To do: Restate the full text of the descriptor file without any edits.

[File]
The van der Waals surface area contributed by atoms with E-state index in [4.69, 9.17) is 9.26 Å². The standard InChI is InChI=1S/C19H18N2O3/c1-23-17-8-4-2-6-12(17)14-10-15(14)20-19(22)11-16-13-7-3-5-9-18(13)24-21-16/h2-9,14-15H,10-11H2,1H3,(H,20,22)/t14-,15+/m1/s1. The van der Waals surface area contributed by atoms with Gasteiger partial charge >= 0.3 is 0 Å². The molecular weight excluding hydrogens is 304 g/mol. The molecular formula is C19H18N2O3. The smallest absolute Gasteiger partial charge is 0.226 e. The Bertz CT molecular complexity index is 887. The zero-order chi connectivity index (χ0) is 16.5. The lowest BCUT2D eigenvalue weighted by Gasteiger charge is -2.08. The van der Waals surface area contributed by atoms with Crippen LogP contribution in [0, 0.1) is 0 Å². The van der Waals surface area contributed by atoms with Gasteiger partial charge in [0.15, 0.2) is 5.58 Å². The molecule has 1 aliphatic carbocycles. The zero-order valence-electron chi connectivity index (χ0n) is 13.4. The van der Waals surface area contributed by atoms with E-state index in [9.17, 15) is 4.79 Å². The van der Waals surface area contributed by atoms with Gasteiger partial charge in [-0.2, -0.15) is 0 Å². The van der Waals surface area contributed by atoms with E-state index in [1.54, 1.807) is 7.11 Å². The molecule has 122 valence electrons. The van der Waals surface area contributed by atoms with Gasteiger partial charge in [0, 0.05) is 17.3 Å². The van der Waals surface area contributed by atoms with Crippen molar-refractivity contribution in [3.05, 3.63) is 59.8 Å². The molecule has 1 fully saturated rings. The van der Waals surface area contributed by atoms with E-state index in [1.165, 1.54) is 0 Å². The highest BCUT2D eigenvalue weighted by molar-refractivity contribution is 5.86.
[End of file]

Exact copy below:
The van der Waals surface area contributed by atoms with E-state index in [4.69, 9.17) is 9.26 Å². The standard InChI is InChI=1S/C19H18N2O3/c1-23-17-8-4-2-6-12(17)14-10-15(14)20-19(22)11-16-13-7-3-5-9-18(13)24-21-16/h2-9,14-15H,10-11H2,1H3,(H,20,22)/t14-,15+/m1/s1. The van der Waals surface area contributed by atoms with Gasteiger partial charge >= 0.3 is 0 Å². The molecular weight excluding hydrogens is 304 g/mol. The molecular formula is C19H18N2O3. The smallest absolute Gasteiger partial charge is 0.226 e. The Bertz CT molecular complexity index is 887. The zero-order chi connectivity index (χ0) is 16.5. The lowest BCUT2D eigenvalue weighted by Gasteiger charge is -2.08. The van der Waals surface area contributed by atoms with Crippen LogP contribution in [0, 0.1) is 0 Å². The van der Waals surface area contributed by atoms with Gasteiger partial charge in [0.15, 0.2) is 5.58 Å². The molecule has 1 aliphatic carbocycles. The zero-order valence-electron chi connectivity index (χ0n) is 13.4. The van der Waals surface area contributed by atoms with E-state index in [9.17, 15) is 4.79 Å². The van der Waals surface area contributed by atoms with Gasteiger partial charge in [-0.2, -0.15) is 0 Å². The van der Waals surface area contributed by atoms with E-state index in [1.54, 1.807) is 7.11 Å². The molecule has 122 valence electrons. The van der Waals surface area contributed by atoms with Gasteiger partial charge in [0, 0.05) is 17.3 Å². The van der Waals surface area contributed by atoms with Crippen molar-refractivity contribution in [3.05, 3.63) is 59.8 Å². The molecule has 1 fully saturated rings. The van der Waals surface area contributed by atoms with E-state index in [1.165, 1.54) is 0 Å². The highest BCUT2D eigenvalue weighted by molar-refractivity contribution is 5.86.